Raj jumped when he heard the lock turn in the door, turning away from the tomato sauce he had on the stove to look around the corner. He smiled widely, surprised.
“Hey! I didn’t think you were coming home tonight.” Raj said, wiping his hands on a towel as he greeted Anand. Anand raised an eyebrow at his apron, unable to hold back the loud shout of amusement.
“I’ll Whip You?” He asked, still laughing. Raj’s cheeks suffused with color.
“Shut up.” He muttered, running a hand through his hair. “It was at a garage sale and I kept going to work with shirts that smelled like oil so I picked it up for a dollar.”
“And that was the only one you could find? The plain black ones are like three dollars!”
“I didn’t know that at the time! It was back when you left for that month long tour so I had to learn how to cook.”
Anand continued to snicker, taking off his shoes as he walked into the apartment they shared. Raj gave him a curious look, tilting his head.
“Did you get into a fight with Natasha?” He asked, a slight hint of admonishment in his tone.
“No, Dad.” Anand retorted, rolling his eyes. “This is my apartment too.”
“Pretty sure you haven’t slept here once in the last year.” Raj pointed out, a smirk playing at his lips.
“Natasha doesn’t have you at her place.”
“That was your comeback?”
“Wow, they just keep getting better.”
Anand glared, sinking down onto the couch. Raj walked back over to the stove, turning it down and covering the sauce.
“I thought I’d stop by to give you the setlist.” Anand said as Raj sat down across from him. “It’s our last show here before we drive out to Minneapolis to perform. I might stay back and review some performances for that magazine though.” Anand added, his forehead creasing. Raj observed him quietly, and Anand looked up with a rueful smile.
“I want to pursue my dreams but… sometimes I can’t help but wonder if it’s worth it.” He said, shrugging. Raj sensed the tension behind his words as he took a deep breath, directing his gaze out at the kitchen.
“It’ll work out. Persistence eventually pays off.”
“Easy for you to say, you’re effectively guaranteed a job.” Anand replied, a slight bite to his words. Raj chose not to respond, and Anand sighed, rubbing the back of his neck. “Sorry, that wasn’t meant to be resentful. I do technically have a degree in music education, but… I don’t want to abandon this, you know? And this wedding is making me realize how unrealistic this dream might be.” He added quietly, his mouth turned down at the corners uncharacteristically.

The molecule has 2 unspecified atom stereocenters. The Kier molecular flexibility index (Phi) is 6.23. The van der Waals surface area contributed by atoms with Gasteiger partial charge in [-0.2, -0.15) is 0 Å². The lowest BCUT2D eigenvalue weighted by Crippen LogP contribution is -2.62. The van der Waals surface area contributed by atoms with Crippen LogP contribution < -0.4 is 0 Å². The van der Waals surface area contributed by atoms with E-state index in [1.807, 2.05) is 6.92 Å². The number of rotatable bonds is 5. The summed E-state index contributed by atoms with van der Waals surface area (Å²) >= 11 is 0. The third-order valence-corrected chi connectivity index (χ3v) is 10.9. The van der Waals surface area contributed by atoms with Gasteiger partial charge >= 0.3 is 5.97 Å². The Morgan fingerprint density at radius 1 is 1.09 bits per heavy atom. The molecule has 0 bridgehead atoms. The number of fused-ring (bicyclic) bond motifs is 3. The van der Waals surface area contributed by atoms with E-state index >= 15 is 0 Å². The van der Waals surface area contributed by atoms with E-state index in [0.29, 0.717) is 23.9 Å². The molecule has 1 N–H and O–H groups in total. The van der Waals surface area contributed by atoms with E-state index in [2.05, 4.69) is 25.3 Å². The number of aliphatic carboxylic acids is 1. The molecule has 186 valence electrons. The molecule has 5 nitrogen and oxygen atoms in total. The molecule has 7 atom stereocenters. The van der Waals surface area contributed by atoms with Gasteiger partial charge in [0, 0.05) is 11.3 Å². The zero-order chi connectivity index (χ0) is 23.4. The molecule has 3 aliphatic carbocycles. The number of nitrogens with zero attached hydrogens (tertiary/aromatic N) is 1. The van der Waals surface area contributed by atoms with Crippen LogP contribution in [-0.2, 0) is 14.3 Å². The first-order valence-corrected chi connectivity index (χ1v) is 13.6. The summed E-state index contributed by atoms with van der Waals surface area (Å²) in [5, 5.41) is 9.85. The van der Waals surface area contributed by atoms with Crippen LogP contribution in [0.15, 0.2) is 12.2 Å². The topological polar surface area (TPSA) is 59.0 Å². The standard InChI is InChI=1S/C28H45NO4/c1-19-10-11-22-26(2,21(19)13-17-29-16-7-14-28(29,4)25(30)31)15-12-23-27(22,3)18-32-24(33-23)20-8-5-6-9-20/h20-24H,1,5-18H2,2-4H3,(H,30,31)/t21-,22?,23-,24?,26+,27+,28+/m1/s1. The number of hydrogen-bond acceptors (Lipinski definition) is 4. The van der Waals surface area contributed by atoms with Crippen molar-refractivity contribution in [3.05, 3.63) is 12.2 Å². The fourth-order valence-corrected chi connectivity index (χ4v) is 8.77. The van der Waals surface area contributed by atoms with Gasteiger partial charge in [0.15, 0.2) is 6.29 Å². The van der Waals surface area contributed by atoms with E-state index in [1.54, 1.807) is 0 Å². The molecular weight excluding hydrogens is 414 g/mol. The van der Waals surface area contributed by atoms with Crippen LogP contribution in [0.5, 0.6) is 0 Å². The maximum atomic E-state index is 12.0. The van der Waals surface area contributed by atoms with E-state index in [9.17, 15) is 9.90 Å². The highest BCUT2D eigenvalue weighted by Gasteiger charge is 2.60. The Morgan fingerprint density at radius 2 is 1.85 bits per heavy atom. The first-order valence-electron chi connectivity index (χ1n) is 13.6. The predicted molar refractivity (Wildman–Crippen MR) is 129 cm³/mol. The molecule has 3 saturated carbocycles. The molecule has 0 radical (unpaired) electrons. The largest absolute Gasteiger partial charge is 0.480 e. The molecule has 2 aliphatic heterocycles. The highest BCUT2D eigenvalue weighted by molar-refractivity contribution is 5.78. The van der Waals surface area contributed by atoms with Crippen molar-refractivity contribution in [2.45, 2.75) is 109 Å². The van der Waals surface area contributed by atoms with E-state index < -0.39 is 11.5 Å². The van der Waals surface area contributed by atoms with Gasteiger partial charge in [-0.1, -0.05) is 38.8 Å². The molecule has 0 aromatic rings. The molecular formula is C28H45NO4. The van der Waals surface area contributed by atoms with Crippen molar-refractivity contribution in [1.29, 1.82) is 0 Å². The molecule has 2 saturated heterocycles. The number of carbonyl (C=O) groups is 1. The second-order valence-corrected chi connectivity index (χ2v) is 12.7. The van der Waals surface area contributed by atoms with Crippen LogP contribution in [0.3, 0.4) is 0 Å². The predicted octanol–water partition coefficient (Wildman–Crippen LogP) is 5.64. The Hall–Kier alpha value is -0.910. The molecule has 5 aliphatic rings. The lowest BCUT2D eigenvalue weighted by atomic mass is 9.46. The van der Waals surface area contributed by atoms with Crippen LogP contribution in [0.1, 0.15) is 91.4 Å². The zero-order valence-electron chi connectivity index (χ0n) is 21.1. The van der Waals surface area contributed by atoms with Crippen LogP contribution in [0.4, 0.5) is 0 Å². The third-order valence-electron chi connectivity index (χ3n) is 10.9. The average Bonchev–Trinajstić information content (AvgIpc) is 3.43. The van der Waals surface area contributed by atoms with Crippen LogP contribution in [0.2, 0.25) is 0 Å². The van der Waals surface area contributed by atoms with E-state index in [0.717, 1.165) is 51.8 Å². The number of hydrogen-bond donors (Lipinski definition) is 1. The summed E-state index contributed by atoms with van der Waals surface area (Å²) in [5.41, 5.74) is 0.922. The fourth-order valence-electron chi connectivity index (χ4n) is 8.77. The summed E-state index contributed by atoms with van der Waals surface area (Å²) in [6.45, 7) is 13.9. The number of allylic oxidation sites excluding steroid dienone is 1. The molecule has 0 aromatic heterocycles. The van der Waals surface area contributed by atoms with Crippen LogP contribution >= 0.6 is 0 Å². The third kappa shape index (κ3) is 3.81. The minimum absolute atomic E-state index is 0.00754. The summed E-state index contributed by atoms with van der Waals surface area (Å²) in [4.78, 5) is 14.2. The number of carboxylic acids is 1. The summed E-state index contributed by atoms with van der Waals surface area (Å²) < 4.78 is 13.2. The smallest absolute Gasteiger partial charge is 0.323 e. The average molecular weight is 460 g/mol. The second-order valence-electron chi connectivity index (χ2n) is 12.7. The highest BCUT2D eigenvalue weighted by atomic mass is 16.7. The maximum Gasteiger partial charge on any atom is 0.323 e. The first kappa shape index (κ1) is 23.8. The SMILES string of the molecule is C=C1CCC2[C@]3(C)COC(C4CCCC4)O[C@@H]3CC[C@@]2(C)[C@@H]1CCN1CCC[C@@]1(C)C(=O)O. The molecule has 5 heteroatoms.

“What makes you think it’s unrealistic?” Raj asked, his brow furrowing. “Is Natasha not being suppor-”
“Oh god no.” Anand cut him off, a warm smile on his face. “Natasha is the most supportive partner I could ask for. It’s just that I’m realizing that we will want a family soon, and I don’t want to be away on tour for most of my kid’s life.” He exhaled slowly, smiling sadly.
Raj bumped his shoulder. “Cross that bridge when you come to it. Focus on the wedding for now.” He paused, drawing a deep breath. “You never know what will happen.”
“Speaking from experience?” Anand asked quietly, meeting his gaze directly. Raj looked away, staying silent. “How’s it going with her? I haven’t had a chance to ask you since she came back.”
“It’s fine.” He said shortly. Anand didn’t press him. “I spoke to her at dinner the other day and it was fine. We had a brief conversation.” He said after a moment’s silence.
Raj shot him a sideways glance. “What else did you think would happen?”
Anand shrugged. “I don’t know, maybe you decided to kiss her again or something. I never know with you two.”
“I wouldn’t do that. I’m not stupid.” Raj snapped immediately, the words coming a little too quickly. Anand merely fixed him with a look, a wry smile on his lips.
They sat in comfortable silence for a long moment, each lost in their thoughts. A shrill beep from Anand’s phone broke the silence and he heaved a sigh and placed his hands on his thighs, standing up.
“That’s Natasha. We’re getting dinner with her parents.” Raj nodded, following him to the door. “I’ll see you tomorrow night with your guitar and drumsticks? Thanks for doing this, man.”
“Anytime. I’ve always got your back.” He said. Anand smiled and turned to leave, glancing at his phone.
“Hey, is Ananya coming?” He asked on a whim, the words coming out before he could think the better of them.